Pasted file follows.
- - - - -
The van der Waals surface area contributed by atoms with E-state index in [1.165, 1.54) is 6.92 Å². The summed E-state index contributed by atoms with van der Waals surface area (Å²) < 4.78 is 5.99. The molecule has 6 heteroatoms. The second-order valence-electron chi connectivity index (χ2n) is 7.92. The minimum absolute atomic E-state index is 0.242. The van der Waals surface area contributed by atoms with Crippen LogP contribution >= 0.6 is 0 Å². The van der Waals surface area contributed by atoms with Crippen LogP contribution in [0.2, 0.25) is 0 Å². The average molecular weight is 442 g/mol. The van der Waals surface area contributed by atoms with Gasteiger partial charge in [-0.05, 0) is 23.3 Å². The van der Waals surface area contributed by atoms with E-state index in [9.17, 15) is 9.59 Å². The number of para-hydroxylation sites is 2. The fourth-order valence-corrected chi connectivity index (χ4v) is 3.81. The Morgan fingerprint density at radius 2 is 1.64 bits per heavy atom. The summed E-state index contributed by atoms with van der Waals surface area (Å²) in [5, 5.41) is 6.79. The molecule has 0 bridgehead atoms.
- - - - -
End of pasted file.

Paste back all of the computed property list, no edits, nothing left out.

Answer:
The van der Waals surface area contributed by atoms with E-state index in [1.165, 1.54) is 6.92 Å². The summed E-state index contributed by atoms with van der Waals surface area (Å²) < 4.78 is 5.99. The molecule has 6 heteroatoms. The second-order valence-electron chi connectivity index (χ2n) is 7.92. The minimum absolute atomic E-state index is 0.242. The van der Waals surface area contributed by atoms with Crippen LogP contribution >= 0.6 is 0 Å². The van der Waals surface area contributed by atoms with Crippen LogP contribution in [0.2, 0.25) is 0 Å². The average molecular weight is 442 g/mol. The van der Waals surface area contributed by atoms with Gasteiger partial charge in [-0.05, 0) is 23.3 Å². The van der Waals surface area contributed by atoms with E-state index in [9.17, 15) is 9.59 Å². The number of para-hydroxylation sites is 2. The fourth-order valence-corrected chi connectivity index (χ4v) is 3.81. The Morgan fingerprint density at radius 2 is 1.64 bits per heavy atom. The summed E-state index contributed by atoms with van der Waals surface area (Å²) in [5, 5.41) is 6.79. The molecule has 0 bridgehead atoms.